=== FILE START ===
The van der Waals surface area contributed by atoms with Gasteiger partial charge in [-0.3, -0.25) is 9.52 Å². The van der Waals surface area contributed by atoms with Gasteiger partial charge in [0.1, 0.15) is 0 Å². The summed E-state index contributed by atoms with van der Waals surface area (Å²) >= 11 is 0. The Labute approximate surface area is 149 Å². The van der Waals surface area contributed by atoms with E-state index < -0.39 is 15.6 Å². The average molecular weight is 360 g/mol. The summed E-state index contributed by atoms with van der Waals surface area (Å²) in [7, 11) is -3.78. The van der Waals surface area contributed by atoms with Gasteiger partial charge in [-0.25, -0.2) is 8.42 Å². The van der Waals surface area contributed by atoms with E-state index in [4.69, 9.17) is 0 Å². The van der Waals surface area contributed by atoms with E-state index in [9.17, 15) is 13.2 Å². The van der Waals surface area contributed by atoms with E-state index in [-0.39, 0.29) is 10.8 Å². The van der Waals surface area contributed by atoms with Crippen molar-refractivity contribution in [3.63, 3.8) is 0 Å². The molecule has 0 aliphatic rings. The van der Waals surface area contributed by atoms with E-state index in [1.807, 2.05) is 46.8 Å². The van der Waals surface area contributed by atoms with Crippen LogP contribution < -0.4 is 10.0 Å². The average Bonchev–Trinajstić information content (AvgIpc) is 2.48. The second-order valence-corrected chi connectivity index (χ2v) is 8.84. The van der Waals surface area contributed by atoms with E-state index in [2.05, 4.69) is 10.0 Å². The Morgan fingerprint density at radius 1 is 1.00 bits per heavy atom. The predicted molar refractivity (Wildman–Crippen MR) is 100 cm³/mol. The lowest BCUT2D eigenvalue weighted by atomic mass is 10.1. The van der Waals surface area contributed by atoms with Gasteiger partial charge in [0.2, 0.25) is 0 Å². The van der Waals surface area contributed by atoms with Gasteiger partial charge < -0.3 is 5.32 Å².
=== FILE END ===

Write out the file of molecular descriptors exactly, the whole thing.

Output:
The van der Waals surface area contributed by atoms with Gasteiger partial charge in [-0.3, -0.25) is 9.52 Å². The van der Waals surface area contributed by atoms with Gasteiger partial charge in [0.1, 0.15) is 0 Å². The summed E-state index contributed by atoms with van der Waals surface area (Å²) >= 11 is 0. The Labute approximate surface area is 149 Å². The van der Waals surface area contributed by atoms with E-state index < -0.39 is 15.6 Å². The average molecular weight is 360 g/mol. The summed E-state index contributed by atoms with van der Waals surface area (Å²) in [7, 11) is -3.78. The van der Waals surface area contributed by atoms with Gasteiger partial charge in [-0.25, -0.2) is 8.42 Å². The van der Waals surface area contributed by atoms with E-state index in [4.69, 9.17) is 0 Å². The van der Waals surface area contributed by atoms with E-state index in [9.17, 15) is 13.2 Å². The van der Waals surface area contributed by atoms with E-state index in [-0.39, 0.29) is 10.8 Å². The van der Waals surface area contributed by atoms with Crippen molar-refractivity contribution in [3.63, 3.8) is 0 Å². The molecule has 0 aliphatic rings. The van der Waals surface area contributed by atoms with E-state index in [1.807, 2.05) is 46.8 Å². The van der Waals surface area contributed by atoms with Crippen LogP contribution < -0.4 is 10.0 Å². The average Bonchev–Trinajstić information content (AvgIpc) is 2.48. The second-order valence-corrected chi connectivity index (χ2v) is 8.84. The van der Waals surface area contributed by atoms with E-state index in [2.05, 4.69) is 10.0 Å². The Morgan fingerprint density at radius 1 is 1.00 bits per heavy atom. The predicted molar refractivity (Wildman–Crippen MR) is 100 cm³/mol. The lowest BCUT2D eigenvalue weighted by atomic mass is 10.1. The van der Waals surface area contributed by atoms with Gasteiger partial charge in [0.2, 0.25) is 0 Å². The van der Waals surface area contributed by atoms with Gasteiger partial charge < -0.3 is 5.32 Å².